CRISIS in the Oil sector which has caused prices to drop significantly, is contributing to the level of Non-Performing Loans (NPLs) in the banking sector as the companies the banks lent to, are having liquidity challenges and could not pay.
This view was recently expressed by Ms. Aderonke Onadeko, during a virtual conference organized by the Facility for Oil Sector Transformation (FOSTER) in partnership with the Finance Correspondents Association of Nigeria (FICAN) in Lagos, with the theme: “Financial Impact of the Crashing Oil Price on Nigeria.”
Crude oil price dipped bellowed $15 per barrel in March due to trade war between Saudi Arabia and Russia and the coronavirus pandemic.
Onadeko, argued that investments in the local refining capacity would eliminate costs that accrue from the export of crude and the importation of refined petroleum products back to Nigeria with attendant associate costs like demurrages, taxes, shipping, among others. She said it would also lessen the pressure on the forex market as well as preserve the external reserves and create more jobs in the country.
She said as a result of this, some of the states are finding it challenging to meet their obligations as the revenue they get from the Federation Account has shrunk significantly.
Onadeko noted that reforms are eminent in the Nigerian oil and gas sector, which would make it more competitive and attractive to foreign investors. According to her, there would be a lot of policy changes in the sector, which will lead to players embracing mergers and acquisitions.
Other benefits that would come out of the deregulation, according to her, include the passage of the overdue Petroleum Industry Bill (PIB), improved policy and governance in the oil and gas sector as well as enunciation of better policies that would enthrone transparency in the industry.
“The downstream segment is going to become more competitive and more liquid. We are going to see more deepening in its value chain. We will see international and local companies coming together to invest in refineries. If we had had adequate local refining capacity in Nigeria, now that the price of crude oil has dropped internationally, Nigeria will switch to refining more petroleum products locally and supplying them to the rest of West Africa sub-region and Africa at large,” she added.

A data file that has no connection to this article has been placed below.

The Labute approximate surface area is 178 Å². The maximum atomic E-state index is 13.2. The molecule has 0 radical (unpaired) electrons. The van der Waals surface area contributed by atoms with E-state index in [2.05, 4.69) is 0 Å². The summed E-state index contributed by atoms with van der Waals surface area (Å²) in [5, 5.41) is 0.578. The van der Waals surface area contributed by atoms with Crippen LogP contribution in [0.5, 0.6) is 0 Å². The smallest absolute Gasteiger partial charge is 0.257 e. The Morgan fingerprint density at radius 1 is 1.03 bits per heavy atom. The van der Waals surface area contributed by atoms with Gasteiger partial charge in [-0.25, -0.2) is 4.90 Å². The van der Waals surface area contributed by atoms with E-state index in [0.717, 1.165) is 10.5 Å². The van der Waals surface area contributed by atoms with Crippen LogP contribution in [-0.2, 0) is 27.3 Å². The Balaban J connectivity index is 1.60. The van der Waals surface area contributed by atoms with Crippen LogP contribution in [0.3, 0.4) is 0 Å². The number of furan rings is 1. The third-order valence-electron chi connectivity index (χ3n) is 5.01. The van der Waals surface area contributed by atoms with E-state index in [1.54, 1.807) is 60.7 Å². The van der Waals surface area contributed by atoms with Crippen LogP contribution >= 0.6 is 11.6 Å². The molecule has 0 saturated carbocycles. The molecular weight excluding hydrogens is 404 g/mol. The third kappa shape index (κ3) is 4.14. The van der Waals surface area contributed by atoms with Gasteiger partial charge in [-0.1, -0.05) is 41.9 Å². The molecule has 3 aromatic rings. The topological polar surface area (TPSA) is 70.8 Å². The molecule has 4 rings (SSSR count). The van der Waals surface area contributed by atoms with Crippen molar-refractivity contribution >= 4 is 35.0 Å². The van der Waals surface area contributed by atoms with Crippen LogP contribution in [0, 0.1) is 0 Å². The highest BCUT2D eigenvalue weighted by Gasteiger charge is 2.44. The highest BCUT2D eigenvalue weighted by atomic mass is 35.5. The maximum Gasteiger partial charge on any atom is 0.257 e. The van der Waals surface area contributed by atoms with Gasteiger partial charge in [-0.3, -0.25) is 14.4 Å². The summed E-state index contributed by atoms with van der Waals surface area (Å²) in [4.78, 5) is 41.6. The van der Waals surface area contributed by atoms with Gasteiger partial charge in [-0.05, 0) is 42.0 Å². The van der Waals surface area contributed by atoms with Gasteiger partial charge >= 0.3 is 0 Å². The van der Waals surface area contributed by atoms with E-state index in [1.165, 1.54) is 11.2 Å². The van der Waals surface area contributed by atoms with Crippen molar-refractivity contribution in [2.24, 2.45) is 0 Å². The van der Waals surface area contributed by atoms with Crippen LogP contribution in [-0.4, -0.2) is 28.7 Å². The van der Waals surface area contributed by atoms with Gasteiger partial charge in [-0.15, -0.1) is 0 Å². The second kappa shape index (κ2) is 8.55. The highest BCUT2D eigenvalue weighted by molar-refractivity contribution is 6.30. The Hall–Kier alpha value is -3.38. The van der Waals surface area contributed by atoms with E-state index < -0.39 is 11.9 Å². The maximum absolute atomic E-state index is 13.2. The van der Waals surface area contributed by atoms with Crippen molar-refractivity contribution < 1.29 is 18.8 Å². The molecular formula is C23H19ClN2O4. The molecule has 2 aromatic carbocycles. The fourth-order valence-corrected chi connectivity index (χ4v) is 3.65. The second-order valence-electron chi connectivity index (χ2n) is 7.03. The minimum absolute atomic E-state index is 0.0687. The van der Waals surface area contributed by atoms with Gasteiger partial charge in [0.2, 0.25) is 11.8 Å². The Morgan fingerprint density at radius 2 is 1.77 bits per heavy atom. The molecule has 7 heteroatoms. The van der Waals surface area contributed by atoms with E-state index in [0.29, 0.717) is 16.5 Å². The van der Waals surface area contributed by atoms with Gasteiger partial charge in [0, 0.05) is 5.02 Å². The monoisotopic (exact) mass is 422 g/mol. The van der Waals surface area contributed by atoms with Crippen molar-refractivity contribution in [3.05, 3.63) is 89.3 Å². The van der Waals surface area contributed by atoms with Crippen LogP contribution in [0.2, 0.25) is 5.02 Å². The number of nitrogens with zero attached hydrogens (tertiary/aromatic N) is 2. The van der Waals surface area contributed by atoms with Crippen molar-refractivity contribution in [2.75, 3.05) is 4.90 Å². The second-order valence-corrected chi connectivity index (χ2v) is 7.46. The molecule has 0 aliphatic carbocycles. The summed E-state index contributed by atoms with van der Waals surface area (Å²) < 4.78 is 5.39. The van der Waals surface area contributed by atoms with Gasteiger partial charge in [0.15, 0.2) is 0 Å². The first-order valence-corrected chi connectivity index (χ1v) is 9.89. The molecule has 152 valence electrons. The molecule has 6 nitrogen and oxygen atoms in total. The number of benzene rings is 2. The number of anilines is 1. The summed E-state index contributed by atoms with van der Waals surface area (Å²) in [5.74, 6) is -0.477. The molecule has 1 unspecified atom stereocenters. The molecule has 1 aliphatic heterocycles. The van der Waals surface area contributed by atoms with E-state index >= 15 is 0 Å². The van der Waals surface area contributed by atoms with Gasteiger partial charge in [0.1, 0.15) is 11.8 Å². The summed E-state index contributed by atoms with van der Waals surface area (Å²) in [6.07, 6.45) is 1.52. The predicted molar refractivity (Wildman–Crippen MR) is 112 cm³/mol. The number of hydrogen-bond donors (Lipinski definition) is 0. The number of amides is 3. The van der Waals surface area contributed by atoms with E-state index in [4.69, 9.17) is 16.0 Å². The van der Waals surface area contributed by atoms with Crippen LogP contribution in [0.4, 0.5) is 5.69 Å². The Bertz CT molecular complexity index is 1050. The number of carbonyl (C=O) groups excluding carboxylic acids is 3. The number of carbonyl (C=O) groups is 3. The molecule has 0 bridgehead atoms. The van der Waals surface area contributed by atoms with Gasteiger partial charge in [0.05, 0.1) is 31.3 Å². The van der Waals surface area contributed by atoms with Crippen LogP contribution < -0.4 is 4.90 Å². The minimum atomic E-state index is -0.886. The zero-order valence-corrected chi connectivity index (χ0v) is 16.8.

Onadeko, pointed out that the implication of the government’s announcement that the downstream segment would be deregulated is that it should hands off the importation and the pricing of the sale of petroleum products in the country.
She, however, noted that in spite of the announcement, the Petroleum Products Pricing Regulatory Agency (PPPRA) is still the one setting at the beginning of every month what the price the petroleum products would be.
“My view is that we are going towards a deregulation but what we have right now is a liberalisation that has relaxed the rules. So, we expect the government to tell us when it will quit completely within the next 12 months,” Onadeko said.
She also debunked the fear that a full deregulation would force a cartel on Nigerians that would come together to increase prices on Nigeria and recommended the strengthening of the petroleum pipeline networks in the country for cheaper and faster transportation of products rather than relying on trucks.
According to her, the time has come for Nigeria to terminate the increasingly unsustainable petroleum subsidy, especially now that the crude oil revenue is at its lowest ebb and the country is reeling under the crushing impact of COVID-19 on the economy.
She said: “Nigeria spent more than N462 billion on subsidies and under-recovery of petroleum product in 2019 with a projection to spend N417 billion in 2020. However, the ongoing COVID-19 pandemic has had an adverse effect on crude oil prices, which account for 90 per cent of the country’s source of foreign exchange and 60 per cent of government revenue.
“Nigeria’s crude value is benchmarked against the Brent crude. Presently, a barrel of Brent crude is $25 while Nigeria’s Bonny light grade is selling between $13 and $15 per barrel. This makes it significantly impossible to fund the 2020 budget without borrowing.”
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